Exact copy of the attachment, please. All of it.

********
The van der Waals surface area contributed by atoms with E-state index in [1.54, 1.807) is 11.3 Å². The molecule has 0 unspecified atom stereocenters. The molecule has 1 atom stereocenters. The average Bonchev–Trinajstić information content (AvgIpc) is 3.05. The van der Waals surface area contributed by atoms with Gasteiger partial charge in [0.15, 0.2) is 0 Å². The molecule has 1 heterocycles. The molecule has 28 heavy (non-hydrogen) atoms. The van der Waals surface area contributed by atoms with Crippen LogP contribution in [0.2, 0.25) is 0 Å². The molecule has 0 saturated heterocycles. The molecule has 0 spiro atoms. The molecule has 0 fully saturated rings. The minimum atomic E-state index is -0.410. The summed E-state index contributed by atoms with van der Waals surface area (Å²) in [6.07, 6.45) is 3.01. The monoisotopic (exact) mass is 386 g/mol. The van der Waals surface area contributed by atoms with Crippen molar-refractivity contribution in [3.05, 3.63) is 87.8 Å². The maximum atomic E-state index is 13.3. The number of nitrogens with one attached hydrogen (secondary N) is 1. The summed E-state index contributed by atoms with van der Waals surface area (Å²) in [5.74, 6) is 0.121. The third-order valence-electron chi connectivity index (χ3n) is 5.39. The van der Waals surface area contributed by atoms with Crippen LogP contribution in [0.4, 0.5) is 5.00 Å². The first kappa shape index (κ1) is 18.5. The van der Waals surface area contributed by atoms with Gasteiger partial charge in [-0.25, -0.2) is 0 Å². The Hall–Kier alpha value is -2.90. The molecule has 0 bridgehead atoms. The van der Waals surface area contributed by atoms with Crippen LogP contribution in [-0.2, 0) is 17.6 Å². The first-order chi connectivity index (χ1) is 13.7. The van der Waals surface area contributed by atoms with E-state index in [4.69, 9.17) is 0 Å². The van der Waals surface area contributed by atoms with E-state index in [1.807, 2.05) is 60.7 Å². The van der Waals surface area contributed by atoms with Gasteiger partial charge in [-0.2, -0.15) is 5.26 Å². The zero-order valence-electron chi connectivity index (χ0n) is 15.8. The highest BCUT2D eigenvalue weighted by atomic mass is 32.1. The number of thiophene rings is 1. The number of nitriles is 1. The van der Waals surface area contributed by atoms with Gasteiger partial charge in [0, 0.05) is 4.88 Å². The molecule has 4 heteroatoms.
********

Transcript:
The van der Waals surface area contributed by atoms with E-state index in [1.54, 1.807) is 11.3 Å². The molecule has 0 unspecified atom stereocenters. The molecule has 1 atom stereocenters. The average Bonchev–Trinajstić information content (AvgIpc) is 3.05. The van der Waals surface area contributed by atoms with Gasteiger partial charge in [0.15, 0.2) is 0 Å². The molecule has 1 heterocycles. The molecule has 28 heavy (non-hydrogen) atoms. The van der Waals surface area contributed by atoms with Crippen LogP contribution in [0.2, 0.25) is 0 Å². The molecule has 0 saturated heterocycles. The molecule has 0 spiro atoms. The molecule has 0 fully saturated rings. The minimum atomic E-state index is -0.410. The summed E-state index contributed by atoms with van der Waals surface area (Å²) in [6.07, 6.45) is 3.01. The monoisotopic (exact) mass is 386 g/mol. The van der Waals surface area contributed by atoms with Crippen molar-refractivity contribution in [3.05, 3.63) is 87.8 Å². The maximum atomic E-state index is 13.3. The number of nitrogens with one attached hydrogen (secondary N) is 1. The summed E-state index contributed by atoms with van der Waals surface area (Å²) in [5.74, 6) is 0.121. The third-order valence-electron chi connectivity index (χ3n) is 5.39. The van der Waals surface area contributed by atoms with Crippen LogP contribution in [0.4, 0.5) is 5.00 Å². The first kappa shape index (κ1) is 18.5. The van der Waals surface area contributed by atoms with Gasteiger partial charge in [-0.25, -0.2) is 0 Å². The Hall–Kier alpha value is -2.90. The molecule has 0 bridgehead atoms. The van der Waals surface area contributed by atoms with Crippen LogP contribution in [-0.2, 0) is 17.6 Å². The first-order chi connectivity index (χ1) is 13.7. The van der Waals surface area contributed by atoms with E-state index in [4.69, 9.17) is 0 Å². The van der Waals surface area contributed by atoms with E-state index in [1.807, 2.05) is 60.7 Å². The van der Waals surface area contributed by atoms with Gasteiger partial charge in [-0.2, -0.15) is 5.26 Å². The zero-order valence-electron chi connectivity index (χ0n) is 15.8. The highest BCUT2D eigenvalue weighted by atomic mass is 32.1. The number of thiophene rings is 1. The number of nitriles is 1. The van der Waals surface area contributed by atoms with Gasteiger partial charge in [0, 0.05) is 4.88 Å². The molecule has 4 heteroatoms.